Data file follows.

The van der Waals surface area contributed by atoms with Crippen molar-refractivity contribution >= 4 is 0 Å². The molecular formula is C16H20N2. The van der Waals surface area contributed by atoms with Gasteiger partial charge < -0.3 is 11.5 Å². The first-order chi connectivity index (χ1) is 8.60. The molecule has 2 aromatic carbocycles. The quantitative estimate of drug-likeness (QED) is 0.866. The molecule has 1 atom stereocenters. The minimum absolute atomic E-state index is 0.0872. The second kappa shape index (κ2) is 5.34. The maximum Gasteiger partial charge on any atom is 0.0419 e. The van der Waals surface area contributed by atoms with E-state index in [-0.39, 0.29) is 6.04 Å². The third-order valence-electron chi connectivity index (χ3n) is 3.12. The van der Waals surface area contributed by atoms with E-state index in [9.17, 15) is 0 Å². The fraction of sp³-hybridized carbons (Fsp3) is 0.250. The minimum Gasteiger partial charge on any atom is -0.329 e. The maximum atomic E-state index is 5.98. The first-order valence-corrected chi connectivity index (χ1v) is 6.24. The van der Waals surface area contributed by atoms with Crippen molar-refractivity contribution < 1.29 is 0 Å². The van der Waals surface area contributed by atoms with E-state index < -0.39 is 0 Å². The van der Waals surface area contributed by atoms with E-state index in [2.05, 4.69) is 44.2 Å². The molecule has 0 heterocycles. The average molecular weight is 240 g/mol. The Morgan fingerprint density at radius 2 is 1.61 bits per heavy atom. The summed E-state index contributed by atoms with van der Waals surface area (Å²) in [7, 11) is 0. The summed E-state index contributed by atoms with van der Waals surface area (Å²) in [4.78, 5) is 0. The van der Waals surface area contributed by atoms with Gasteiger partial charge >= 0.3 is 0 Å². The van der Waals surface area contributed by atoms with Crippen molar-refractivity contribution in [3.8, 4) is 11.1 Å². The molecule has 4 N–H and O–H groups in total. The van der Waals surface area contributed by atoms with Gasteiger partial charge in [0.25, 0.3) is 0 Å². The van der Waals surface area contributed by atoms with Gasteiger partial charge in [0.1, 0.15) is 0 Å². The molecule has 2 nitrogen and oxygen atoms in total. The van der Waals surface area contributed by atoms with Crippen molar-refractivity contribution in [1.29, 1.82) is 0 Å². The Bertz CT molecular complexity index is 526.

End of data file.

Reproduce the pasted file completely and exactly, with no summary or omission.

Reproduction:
The van der Waals surface area contributed by atoms with Crippen molar-refractivity contribution >= 4 is 0 Å². The molecular formula is C16H20N2. The van der Waals surface area contributed by atoms with Gasteiger partial charge < -0.3 is 11.5 Å². The first-order chi connectivity index (χ1) is 8.60. The molecule has 2 aromatic carbocycles. The quantitative estimate of drug-likeness (QED) is 0.866. The molecule has 1 atom stereocenters. The minimum absolute atomic E-state index is 0.0872. The second kappa shape index (κ2) is 5.34. The maximum Gasteiger partial charge on any atom is 0.0419 e. The van der Waals surface area contributed by atoms with E-state index in [-0.39, 0.29) is 6.04 Å². The third-order valence-electron chi connectivity index (χ3n) is 3.12. The van der Waals surface area contributed by atoms with E-state index in [9.17, 15) is 0 Å². The fraction of sp³-hybridized carbons (Fsp3) is 0.250. The minimum Gasteiger partial charge on any atom is -0.329 e. The maximum atomic E-state index is 5.98. The first-order valence-corrected chi connectivity index (χ1v) is 6.24. The van der Waals surface area contributed by atoms with Crippen molar-refractivity contribution < 1.29 is 0 Å². The van der Waals surface area contributed by atoms with E-state index < -0.39 is 0 Å². The van der Waals surface area contributed by atoms with E-state index in [2.05, 4.69) is 44.2 Å². The molecule has 0 heterocycles. The average molecular weight is 240 g/mol. The Morgan fingerprint density at radius 2 is 1.61 bits per heavy atom. The summed E-state index contributed by atoms with van der Waals surface area (Å²) in [7, 11) is 0. The summed E-state index contributed by atoms with van der Waals surface area (Å²) in [4.78, 5) is 0. The van der Waals surface area contributed by atoms with Gasteiger partial charge >= 0.3 is 0 Å². The van der Waals surface area contributed by atoms with Crippen molar-refractivity contribution in [3.8, 4) is 11.1 Å². The molecule has 4 N–H and O–H groups in total. The van der Waals surface area contributed by atoms with Gasteiger partial charge in [0.25, 0.3) is 0 Å². The van der Waals surface area contributed by atoms with Gasteiger partial charge in [0.1, 0.15) is 0 Å². The molecule has 2 nitrogen and oxygen atoms in total. The van der Waals surface area contributed by atoms with Crippen molar-refractivity contribution in [1.29, 1.82) is 0 Å². The Bertz CT molecular complexity index is 526.